Time Capsule: Sutter’s $150 Million Turned $500 Million Clinical Systems Project: Where Seldom was Heard a Discouraging Word, Apparently
I wrote weekly editorials for a boutique industry newsletter for several years, anxious for both audience and income. I learned a lot about coming up with ideas for the weekly grind, trying to be simultaneously opinionated and entertaining in a few hundred words, and not sleeping much because I was working all the time. They’re fun to read as a look back at what was important then (and often still important now).
I wrote this piece in November 2007.
Sutter’s $150 Million Turned $500 Million Clinical Systems Project: Where Seldom was Heard a Discouraging Word, Apparently
By Mr. HIStalk
Sutter Health didn’t seem embarrassed when the local newspaper recently reported that its 26-hospital Epic clinical systems project will end up costing around $500 million. In fact, Sutter’s COO even hinted that the tab could run higher, saying that EMR projects rarely meet budget and timeline projections. He didn’t sound concerned.
Or, maybe it was gallows humor. Sutter’s original project budget was $150 million. Being off by over 230 percent is scandalous, at least when someone other than Uncle Sam is involved. Luckily, Sutter can afford a gaffe of a few hundred million.
Wildly faulty project budgets and timelines are not uncommon. Project complexity goes up much faster than being simply linearly related to bed size or headcount. It’s closer to geometric: doubling the bed size quadruples the effort (and therefore the cost). It’s anti-economy of scale. Little hospitals have it easy, other than they’re broke.
That’s no excuse for a bad estimate. Complex projects demand sophisticated planning and risk mitigation. Socking a lot of cash in a contingency fund is poor substitute for planning well in the first place.
The main reason for underestimation may be more psychological than numeric. Project costs are often underestimated and riddled with unlikely assumptions because that’s what people want to hear. This is similar to groupthink, in which members of a group are so reluctant to disrupt group harmony that they avoid viewpoints that are contradictory or critical.
Those executives who collectively decide to plunk down hundreds of millions of dollars for software may not be all that enthusiastic about the idea individually and off the record. Everybody else seems to like the idea, so it’s easiest to avoid arguing with peers by just going along as a passive rubber-stamper, especially if the boss clearly favors doing it.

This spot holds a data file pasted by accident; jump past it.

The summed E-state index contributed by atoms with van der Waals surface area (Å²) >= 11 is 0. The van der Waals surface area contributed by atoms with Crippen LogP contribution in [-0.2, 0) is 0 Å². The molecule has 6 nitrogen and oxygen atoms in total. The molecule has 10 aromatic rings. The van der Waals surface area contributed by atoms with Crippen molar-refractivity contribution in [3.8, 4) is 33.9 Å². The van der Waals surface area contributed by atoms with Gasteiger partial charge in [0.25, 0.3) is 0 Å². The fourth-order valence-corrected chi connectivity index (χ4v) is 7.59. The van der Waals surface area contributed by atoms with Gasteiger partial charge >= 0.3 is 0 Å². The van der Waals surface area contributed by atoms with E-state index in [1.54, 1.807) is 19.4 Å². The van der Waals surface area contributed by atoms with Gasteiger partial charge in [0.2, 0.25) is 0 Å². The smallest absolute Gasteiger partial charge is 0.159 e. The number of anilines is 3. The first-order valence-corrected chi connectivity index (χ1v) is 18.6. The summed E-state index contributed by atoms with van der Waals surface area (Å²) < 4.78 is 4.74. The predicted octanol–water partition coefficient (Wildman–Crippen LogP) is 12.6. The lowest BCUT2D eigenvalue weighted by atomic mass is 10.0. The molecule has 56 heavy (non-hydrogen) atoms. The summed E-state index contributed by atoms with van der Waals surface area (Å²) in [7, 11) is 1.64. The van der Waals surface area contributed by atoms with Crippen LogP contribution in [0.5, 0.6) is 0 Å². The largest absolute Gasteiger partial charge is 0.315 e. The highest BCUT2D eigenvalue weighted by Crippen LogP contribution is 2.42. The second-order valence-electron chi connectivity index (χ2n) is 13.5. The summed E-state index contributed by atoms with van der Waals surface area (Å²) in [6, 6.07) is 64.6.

After all, everybody else is hot to get going, too. Consultants urge action, especially when they smell an opportunity to get new engagements. Affected departments love anything new and fun, at least initially, so their appointed representatives can’t wait to get started. Journals, HIMSS conferences, and vendor salespeople encourage action because the industry (and therefore their place in it) depends on churn.
The CIO, being nurtured in an IT advocacy mindset, often naively believes that IT fixes problems, even when available solutions are dysfunctional and collective experiences suggest otherwise. If the other VPs are willing to do it, the reasoning goes, why not get a chance to shine, beef up the resume a little, and move up on the staff-and-budget yardstick they measure each other against?
Many of these big-ticket projects will never even come close to being worth what they cost. Does anybody go back to the people who made the “go/no go” decision and either ask for an explanation or fire them for bad judgment? Not usually. The project’s once-broad circle shrinks to a grim core of IT people stuck with the unenviable task of trying to reconcile unreasonable expectations with the ugly product limitations and internal processes at hand. What started out as a noble collective mission becomes a never-ending IT ground war that no one wants to talk about.
It goes without saying that IT people shouldn’t be initiating or leading projects other than those involving IT infrastructure. What may need to be said, however, is that the process and choice of people involved in making huge IT project decisions may be flawed as well. Seldom is heard a discouraging word when project-friendly allies sit around a conference room table breathing each other’s air.
If hospitals really wanted to make an informed decision, they’d bring in patient advocates, safety experts, physicians, risk managers, finance experts, and process engineers. That’s pointless if the pre-ordained executive answer to the “should we do this” question is already “yes.”